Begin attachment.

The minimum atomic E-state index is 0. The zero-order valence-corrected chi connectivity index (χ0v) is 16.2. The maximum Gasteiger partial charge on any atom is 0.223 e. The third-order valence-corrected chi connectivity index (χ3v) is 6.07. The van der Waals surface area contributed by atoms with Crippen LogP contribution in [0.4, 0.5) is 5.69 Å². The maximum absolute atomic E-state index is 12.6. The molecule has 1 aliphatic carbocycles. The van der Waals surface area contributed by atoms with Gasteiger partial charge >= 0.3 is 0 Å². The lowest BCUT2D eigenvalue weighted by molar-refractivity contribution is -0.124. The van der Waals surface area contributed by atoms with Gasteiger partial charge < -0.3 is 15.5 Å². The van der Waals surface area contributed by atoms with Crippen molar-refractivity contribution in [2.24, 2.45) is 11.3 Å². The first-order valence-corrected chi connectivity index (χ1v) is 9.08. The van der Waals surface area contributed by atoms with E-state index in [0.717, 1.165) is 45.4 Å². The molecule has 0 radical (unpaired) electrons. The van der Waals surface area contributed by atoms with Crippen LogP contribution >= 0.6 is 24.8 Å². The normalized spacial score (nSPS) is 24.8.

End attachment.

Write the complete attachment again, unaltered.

The minimum atomic E-state index is 0. The zero-order valence-corrected chi connectivity index (χ0v) is 16.2. The maximum Gasteiger partial charge on any atom is 0.223 e. The third-order valence-corrected chi connectivity index (χ3v) is 6.07. The van der Waals surface area contributed by atoms with Crippen LogP contribution in [0.4, 0.5) is 5.69 Å². The maximum absolute atomic E-state index is 12.6. The molecule has 1 aliphatic carbocycles. The van der Waals surface area contributed by atoms with Gasteiger partial charge >= 0.3 is 0 Å². The lowest BCUT2D eigenvalue weighted by molar-refractivity contribution is -0.124. The van der Waals surface area contributed by atoms with Gasteiger partial charge < -0.3 is 15.5 Å². The van der Waals surface area contributed by atoms with Crippen molar-refractivity contribution in [2.24, 2.45) is 11.3 Å². The first-order valence-corrected chi connectivity index (χ1v) is 9.08. The van der Waals surface area contributed by atoms with E-state index in [0.717, 1.165) is 45.4 Å². The molecule has 0 radical (unpaired) electrons. The van der Waals surface area contributed by atoms with Crippen LogP contribution >= 0.6 is 24.8 Å². The normalized spacial score (nSPS) is 24.8.